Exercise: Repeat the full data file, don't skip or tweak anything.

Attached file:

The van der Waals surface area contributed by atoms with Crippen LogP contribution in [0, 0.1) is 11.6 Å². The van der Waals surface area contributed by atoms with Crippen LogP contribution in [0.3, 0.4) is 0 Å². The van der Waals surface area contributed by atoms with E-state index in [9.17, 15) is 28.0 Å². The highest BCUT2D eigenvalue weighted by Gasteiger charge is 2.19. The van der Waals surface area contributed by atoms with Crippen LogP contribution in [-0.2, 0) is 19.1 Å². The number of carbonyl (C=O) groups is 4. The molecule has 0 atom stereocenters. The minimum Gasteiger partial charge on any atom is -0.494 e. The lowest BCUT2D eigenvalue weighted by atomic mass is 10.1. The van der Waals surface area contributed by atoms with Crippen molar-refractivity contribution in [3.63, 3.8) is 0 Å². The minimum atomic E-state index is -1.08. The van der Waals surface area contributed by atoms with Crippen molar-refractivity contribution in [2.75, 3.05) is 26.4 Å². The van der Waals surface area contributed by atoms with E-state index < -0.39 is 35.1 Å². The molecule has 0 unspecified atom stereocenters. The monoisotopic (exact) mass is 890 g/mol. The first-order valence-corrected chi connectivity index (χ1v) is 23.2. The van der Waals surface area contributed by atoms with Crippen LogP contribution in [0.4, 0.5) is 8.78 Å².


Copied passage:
The van der Waals surface area contributed by atoms with Crippen LogP contribution in [0, 0.1) is 11.6 Å². The van der Waals surface area contributed by atoms with Crippen LogP contribution in [0.3, 0.4) is 0 Å². The van der Waals surface area contributed by atoms with E-state index in [9.17, 15) is 28.0 Å². The highest BCUT2D eigenvalue weighted by Gasteiger charge is 2.19. The van der Waals surface area contributed by atoms with Crippen LogP contribution in [-0.2, 0) is 19.1 Å². The number of carbonyl (C=O) groups is 4. The molecule has 0 atom stereocenters. The minimum Gasteiger partial charge on any atom is -0.494 e. The lowest BCUT2D eigenvalue weighted by atomic mass is 10.1. The van der Waals surface area contributed by atoms with Crippen molar-refractivity contribution in [3.63, 3.8) is 0 Å². The minimum atomic E-state index is -1.08. The van der Waals surface area contributed by atoms with Crippen molar-refractivity contribution in [2.75, 3.05) is 26.4 Å². The van der Waals surface area contributed by atoms with E-state index < -0.39 is 35.1 Å². The molecule has 0 unspecified atom stereocenters. The monoisotopic (exact) mass is 890 g/mol. The first-order valence-corrected chi connectivity index (χ1v) is 23.2. The van der Waals surface area contributed by atoms with Crippen LogP contribution in [0.4, 0.5) is 8.78 Å².